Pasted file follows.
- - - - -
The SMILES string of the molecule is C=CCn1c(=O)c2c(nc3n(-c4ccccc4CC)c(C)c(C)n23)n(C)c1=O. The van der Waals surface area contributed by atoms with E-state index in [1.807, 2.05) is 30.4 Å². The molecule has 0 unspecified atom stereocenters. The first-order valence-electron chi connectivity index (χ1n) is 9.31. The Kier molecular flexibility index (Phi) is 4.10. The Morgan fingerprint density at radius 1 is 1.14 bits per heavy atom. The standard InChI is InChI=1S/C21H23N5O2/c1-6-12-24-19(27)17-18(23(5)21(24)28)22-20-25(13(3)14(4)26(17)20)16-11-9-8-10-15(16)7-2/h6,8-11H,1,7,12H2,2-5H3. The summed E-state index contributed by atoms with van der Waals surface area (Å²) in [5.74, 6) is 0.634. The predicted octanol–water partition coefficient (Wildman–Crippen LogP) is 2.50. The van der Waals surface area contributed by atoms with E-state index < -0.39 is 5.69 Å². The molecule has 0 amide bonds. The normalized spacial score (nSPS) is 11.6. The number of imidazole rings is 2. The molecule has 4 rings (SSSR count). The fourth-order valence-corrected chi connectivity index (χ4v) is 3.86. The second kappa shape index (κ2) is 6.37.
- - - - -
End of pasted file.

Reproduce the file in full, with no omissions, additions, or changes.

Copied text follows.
The SMILES string of the molecule is C=CCn1c(=O)c2c(nc3n(-c4ccccc4CC)c(C)c(C)n23)n(C)c1=O. The van der Waals surface area contributed by atoms with E-state index in [1.807, 2.05) is 30.4 Å². The molecule has 0 unspecified atom stereocenters. The first-order valence-electron chi connectivity index (χ1n) is 9.31. The Kier molecular flexibility index (Phi) is 4.10. The Morgan fingerprint density at radius 1 is 1.14 bits per heavy atom. The standard InChI is InChI=1S/C21H23N5O2/c1-6-12-24-19(27)17-18(23(5)21(24)28)22-20-25(13(3)14(4)26(17)20)16-11-9-8-10-15(16)7-2/h6,8-11H,1,7,12H2,2-5H3. The summed E-state index contributed by atoms with van der Waals surface area (Å²) in [5.74, 6) is 0.634. The predicted octanol–water partition coefficient (Wildman–Crippen LogP) is 2.50. The van der Waals surface area contributed by atoms with E-state index < -0.39 is 5.69 Å². The molecule has 0 amide bonds. The normalized spacial score (nSPS) is 11.6. The number of imidazole rings is 2. The molecule has 4 rings (SSSR count). The fourth-order valence-corrected chi connectivity index (χ4v) is 3.86. The second kappa shape index (κ2) is 6.37.